With its warm days, busy nights, and abundant fragrances, Marrakech is a fascinating city for even the most discerning traveler. Though a booming tourism industry can stifle some of its charms, there are still ways to get a touch of magic in ‘The Red City’. Get around with our guide to the best 6 things to do in Marrakech.
Visit a traditional hammam
Hammam is the traditional Moroccan public bath house, and it is found in every neighborhood in Marrakech. It’s where Moroccans go for their weekly, relaxing gommage (scrub), but also to reconnect with themselves and with friends and family.
Hammams are segregated by gender. In public neighborhood hammams, men and women have separate days or times to bathe. In private hammams that are operated by hotels or run as a business, it will likely be just you and the attendant.
When you arrive, you’ll be guided to a changing room to strip down to your underwear. You’ll then step into a hot steam room with the attendant, who will pour warm water over you, along with black soap, a special soap made with olive oil. The soap will be left to soak in for a few minutes, and then the attendant will rinse you off and scrub you with a special glove to remove the dead skin. After the exfoliation, you’ll be directed to wash yourself off with soap and shampoo.
Stay in a Riad
When it comes to seeking out accommodation in Morocco, one option will show up in nearly every city: the riad (Traditional Moroccan Guest House).
Read a handful of riad reviews, and you're likely to find words like “oasis” and “retreat” used over and over to describe the riad experience. People agree that a riad can be a relaxing escape from the chaos of many of Morocco's large cities – and this is especially true in Marrakech.
In a riad, rooms will be situated around a central courtyard garden, often with a fountain or pool. If there's no garden, the accommodation should technically be called a “dar” – but the terms riad and dar have come to be somewhat interchangeable, especially when you're searching for a place to stay in Marrakech.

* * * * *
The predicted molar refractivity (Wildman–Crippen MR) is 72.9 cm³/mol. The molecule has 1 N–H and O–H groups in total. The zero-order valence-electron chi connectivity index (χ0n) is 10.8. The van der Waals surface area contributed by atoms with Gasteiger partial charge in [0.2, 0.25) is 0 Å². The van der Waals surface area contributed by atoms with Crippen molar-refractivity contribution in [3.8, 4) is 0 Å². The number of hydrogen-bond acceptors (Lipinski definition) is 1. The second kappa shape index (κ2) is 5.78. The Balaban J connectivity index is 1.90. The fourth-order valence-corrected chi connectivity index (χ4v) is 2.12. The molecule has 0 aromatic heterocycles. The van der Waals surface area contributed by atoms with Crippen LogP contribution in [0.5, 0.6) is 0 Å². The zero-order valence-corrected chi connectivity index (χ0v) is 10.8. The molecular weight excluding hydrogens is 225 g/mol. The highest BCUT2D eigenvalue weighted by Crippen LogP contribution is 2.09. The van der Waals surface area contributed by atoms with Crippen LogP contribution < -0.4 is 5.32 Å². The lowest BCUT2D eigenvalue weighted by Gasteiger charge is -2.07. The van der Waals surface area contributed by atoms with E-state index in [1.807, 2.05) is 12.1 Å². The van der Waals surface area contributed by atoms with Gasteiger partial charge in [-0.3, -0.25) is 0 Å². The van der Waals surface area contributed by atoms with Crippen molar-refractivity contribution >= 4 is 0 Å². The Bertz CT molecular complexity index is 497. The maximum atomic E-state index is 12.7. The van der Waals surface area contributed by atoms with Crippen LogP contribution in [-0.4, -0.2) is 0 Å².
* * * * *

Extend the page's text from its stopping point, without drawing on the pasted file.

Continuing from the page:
Discover the city's Souks (Markets)
Marrakesh is famous for its lively markets, also known as souks. From spices to tea sets and from clothing to ornate rugs, the markets of Marrakesh offer a wide assortment of goods for sale. Even if you don’t plan to buy anything, strolling around Marrakech’s vibrant markets is an experience not to be missed. With the myriad goods lining the jumble of narrow streets that snake through the Medina, it can be tricky at times to discern where one market ends and another one begins.
In a typical souk, and at its edges, you’ll find that products are mixed together. Lamps, clothing, wood works – everything. You don’t have to wander in more than a few meters to find all of these things.
Excursions and day-trips from Marrakech
Marrakech is a great base for unique excursions and day trips. From Marrakech, you can explore the surrounding deserts, waterfalls, Berber villages, and rocky valleys. Here are some cool places to visit from Marrakech:
- Ouzoud Falls: they are an incredibly impressive set of waterfalls that plunge from high cliffs far down into a huge basin.
- Palm Groves of Marrakech: Known as the Palmeraie, the palm groves of Marrakech are a dense area of land that is completely devoted to the growing of palm trees.
- Sahara Desert: Marrakech is surrounded by desert, however, the really brutal and almost unbelievable landscapes of the famous Sahara Desert don’t truly begin until you are at least a few hour’s drive outside the city itself.
- Agafay Desert: If you would rather stay closer to Marrakech and experience a desert closer to your accommodation, then the Agafay Desert – although not quite as famous or as sandy as the Sahara – is within easy reach of the city.
- Essaouira: It is a vibrant port city found on the Atlantic coastline of Morocco. It’s a welcome escape from the desert and the dry climate of Marrakech, and a trip here makes for a long but rewarding day trip.
- Ourika Valley: The beautiful Ourika Valley is found 50-kilometers to the south of Marrakech in the cool shadows of the Atlas Mountains. The valley is full of small, local villages that have stood here for centuries, while the cool climate makes it a lush and verdant place to explore, particularly during the hot summer months when Marrakech can become scorching.
Moroccan and Marrakech cuisine
Marrakech historically was one of the main trading posts and markets in North Africa. Goods and spices were carried up the Saharan trade routes by camel. The Arab influence brought mezze and fruits from the east. French rule left its mark too, as did occupation of Andalucia. Stews are scented with honey and saffron, cumin, preserved lemon, olives, and dates. Stalls in the Medina are piled high with spices and mint and figs.
The main dishes associated with Morocco are tagine and couscous. You’ll never see these served together, they are separate dishes. In Marrakech, you’ll also find tangia, a stew cooked in a clay pot in the embers underneath the hammam (as opposed to on a stove top in an earthenware tagine).
Moroccan cuisine is well known around the world and features so many delicious dishes beside tagine and couscous. So while in Marrakech, make sure to try some other great dishes like Pastilla, Briouates , Harira, Rfissa, Bissara, grilled Sardines, Mechoui...